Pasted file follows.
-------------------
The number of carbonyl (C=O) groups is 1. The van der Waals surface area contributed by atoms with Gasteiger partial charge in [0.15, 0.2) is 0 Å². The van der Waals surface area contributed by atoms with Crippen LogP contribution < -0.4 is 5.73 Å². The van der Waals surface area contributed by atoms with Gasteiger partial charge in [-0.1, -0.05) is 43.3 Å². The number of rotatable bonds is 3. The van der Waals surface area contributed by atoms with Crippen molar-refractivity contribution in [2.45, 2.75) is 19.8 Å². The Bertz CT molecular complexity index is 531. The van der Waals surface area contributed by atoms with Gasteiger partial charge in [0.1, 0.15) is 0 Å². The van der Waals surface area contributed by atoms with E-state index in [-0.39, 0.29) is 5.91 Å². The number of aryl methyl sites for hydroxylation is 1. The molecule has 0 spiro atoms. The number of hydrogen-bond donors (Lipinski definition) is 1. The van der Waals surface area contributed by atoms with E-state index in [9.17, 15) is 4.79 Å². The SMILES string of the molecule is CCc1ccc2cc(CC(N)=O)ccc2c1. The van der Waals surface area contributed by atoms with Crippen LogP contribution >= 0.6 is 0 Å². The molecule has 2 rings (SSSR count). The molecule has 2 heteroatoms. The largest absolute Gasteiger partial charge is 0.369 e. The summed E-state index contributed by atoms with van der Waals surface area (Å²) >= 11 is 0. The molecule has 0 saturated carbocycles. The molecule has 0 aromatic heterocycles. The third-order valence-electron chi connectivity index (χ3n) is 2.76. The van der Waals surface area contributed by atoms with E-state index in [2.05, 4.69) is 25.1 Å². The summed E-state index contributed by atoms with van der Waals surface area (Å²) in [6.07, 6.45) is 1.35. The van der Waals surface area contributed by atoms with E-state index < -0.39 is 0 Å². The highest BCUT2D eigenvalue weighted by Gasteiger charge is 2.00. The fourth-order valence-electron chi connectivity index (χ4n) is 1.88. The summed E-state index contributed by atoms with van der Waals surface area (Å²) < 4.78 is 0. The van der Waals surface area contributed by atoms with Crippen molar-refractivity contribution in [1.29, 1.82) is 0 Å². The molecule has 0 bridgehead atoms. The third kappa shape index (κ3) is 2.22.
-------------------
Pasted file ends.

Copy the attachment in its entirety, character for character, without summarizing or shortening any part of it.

The number of carbonyl (C=O) groups is 1. The van der Waals surface area contributed by atoms with Gasteiger partial charge in [0.15, 0.2) is 0 Å². The van der Waals surface area contributed by atoms with Crippen LogP contribution < -0.4 is 5.73 Å². The van der Waals surface area contributed by atoms with Gasteiger partial charge in [-0.1, -0.05) is 43.3 Å². The number of rotatable bonds is 3. The van der Waals surface area contributed by atoms with Crippen molar-refractivity contribution in [2.45, 2.75) is 19.8 Å². The Bertz CT molecular complexity index is 531. The van der Waals surface area contributed by atoms with Gasteiger partial charge in [0.1, 0.15) is 0 Å². The van der Waals surface area contributed by atoms with E-state index in [-0.39, 0.29) is 5.91 Å². The number of aryl methyl sites for hydroxylation is 1. The molecule has 0 spiro atoms. The number of hydrogen-bond donors (Lipinski definition) is 1. The van der Waals surface area contributed by atoms with E-state index in [9.17, 15) is 4.79 Å². The SMILES string of the molecule is CCc1ccc2cc(CC(N)=O)ccc2c1. The van der Waals surface area contributed by atoms with Crippen LogP contribution >= 0.6 is 0 Å². The molecule has 2 rings (SSSR count). The molecule has 2 heteroatoms. The largest absolute Gasteiger partial charge is 0.369 e. The summed E-state index contributed by atoms with van der Waals surface area (Å²) >= 11 is 0. The molecule has 0 saturated carbocycles. The molecule has 0 aromatic heterocycles. The third-order valence-electron chi connectivity index (χ3n) is 2.76. The van der Waals surface area contributed by atoms with E-state index in [2.05, 4.69) is 25.1 Å². The summed E-state index contributed by atoms with van der Waals surface area (Å²) in [6.07, 6.45) is 1.35. The van der Waals surface area contributed by atoms with E-state index < -0.39 is 0 Å². The highest BCUT2D eigenvalue weighted by Gasteiger charge is 2.00. The fourth-order valence-electron chi connectivity index (χ4n) is 1.88. The summed E-state index contributed by atoms with van der Waals surface area (Å²) < 4.78 is 0. The van der Waals surface area contributed by atoms with Crippen molar-refractivity contribution in [1.29, 1.82) is 0 Å². The molecule has 0 bridgehead atoms. The third kappa shape index (κ3) is 2.22.